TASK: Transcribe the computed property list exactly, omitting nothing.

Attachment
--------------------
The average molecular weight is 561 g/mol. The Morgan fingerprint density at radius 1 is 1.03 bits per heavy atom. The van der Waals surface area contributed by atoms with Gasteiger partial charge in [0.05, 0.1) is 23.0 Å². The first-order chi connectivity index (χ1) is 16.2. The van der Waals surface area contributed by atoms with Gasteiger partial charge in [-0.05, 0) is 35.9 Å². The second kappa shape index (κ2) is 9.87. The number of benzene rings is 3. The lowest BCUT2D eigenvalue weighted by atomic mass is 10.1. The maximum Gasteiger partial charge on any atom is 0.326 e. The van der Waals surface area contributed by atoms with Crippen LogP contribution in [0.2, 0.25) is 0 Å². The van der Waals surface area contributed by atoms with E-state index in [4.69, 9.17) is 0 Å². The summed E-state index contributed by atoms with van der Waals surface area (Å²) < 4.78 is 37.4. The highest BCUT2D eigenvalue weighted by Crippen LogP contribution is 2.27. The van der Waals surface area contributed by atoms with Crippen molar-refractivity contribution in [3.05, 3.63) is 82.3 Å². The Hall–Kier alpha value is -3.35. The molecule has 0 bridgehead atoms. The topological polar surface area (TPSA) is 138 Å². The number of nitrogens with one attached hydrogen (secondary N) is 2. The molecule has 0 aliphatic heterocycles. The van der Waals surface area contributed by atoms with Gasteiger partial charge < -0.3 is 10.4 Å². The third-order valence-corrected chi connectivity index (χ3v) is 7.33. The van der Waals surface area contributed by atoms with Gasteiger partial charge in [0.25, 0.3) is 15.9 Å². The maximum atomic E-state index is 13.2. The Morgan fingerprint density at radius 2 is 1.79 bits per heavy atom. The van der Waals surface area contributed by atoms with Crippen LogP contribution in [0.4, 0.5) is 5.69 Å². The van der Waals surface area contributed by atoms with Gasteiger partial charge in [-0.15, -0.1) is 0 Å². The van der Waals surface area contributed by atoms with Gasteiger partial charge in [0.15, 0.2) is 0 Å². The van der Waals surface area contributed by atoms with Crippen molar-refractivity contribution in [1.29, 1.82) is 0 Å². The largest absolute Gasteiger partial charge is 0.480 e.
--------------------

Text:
The average molecular weight is 561 g/mol. The Morgan fingerprint density at radius 1 is 1.03 bits per heavy atom. The van der Waals surface area contributed by atoms with Gasteiger partial charge in [0.05, 0.1) is 23.0 Å². The first-order chi connectivity index (χ1) is 16.2. The van der Waals surface area contributed by atoms with Gasteiger partial charge in [-0.05, 0) is 35.9 Å². The second kappa shape index (κ2) is 9.87. The number of benzene rings is 3. The lowest BCUT2D eigenvalue weighted by atomic mass is 10.1. The maximum Gasteiger partial charge on any atom is 0.326 e. The van der Waals surface area contributed by atoms with Crippen LogP contribution in [0.2, 0.25) is 0 Å². The van der Waals surface area contributed by atoms with E-state index in [4.69, 9.17) is 0 Å². The summed E-state index contributed by atoms with van der Waals surface area (Å²) < 4.78 is 37.4. The highest BCUT2D eigenvalue weighted by Crippen LogP contribution is 2.27. The van der Waals surface area contributed by atoms with Crippen molar-refractivity contribution in [3.05, 3.63) is 82.3 Å². The Hall–Kier alpha value is -3.35. The molecule has 0 bridgehead atoms. The topological polar surface area (TPSA) is 138 Å². The number of nitrogens with one attached hydrogen (secondary N) is 2. The molecule has 0 aliphatic heterocycles. The van der Waals surface area contributed by atoms with Gasteiger partial charge < -0.3 is 10.4 Å². The third-order valence-corrected chi connectivity index (χ3v) is 7.33. The van der Waals surface area contributed by atoms with Gasteiger partial charge in [0.25, 0.3) is 15.9 Å². The maximum atomic E-state index is 13.2. The Morgan fingerprint density at radius 2 is 1.79 bits per heavy atom. The van der Waals surface area contributed by atoms with Crippen LogP contribution in [0.4, 0.5) is 5.69 Å². The van der Waals surface area contributed by atoms with Gasteiger partial charge in [-0.15, -0.1) is 0 Å². The van der Waals surface area contributed by atoms with Gasteiger partial charge in [0.15, 0.2) is 0 Å². The van der Waals surface area contributed by atoms with Crippen molar-refractivity contribution in [1.29, 1.82) is 0 Å². The largest absolute Gasteiger partial charge is 0.480 e.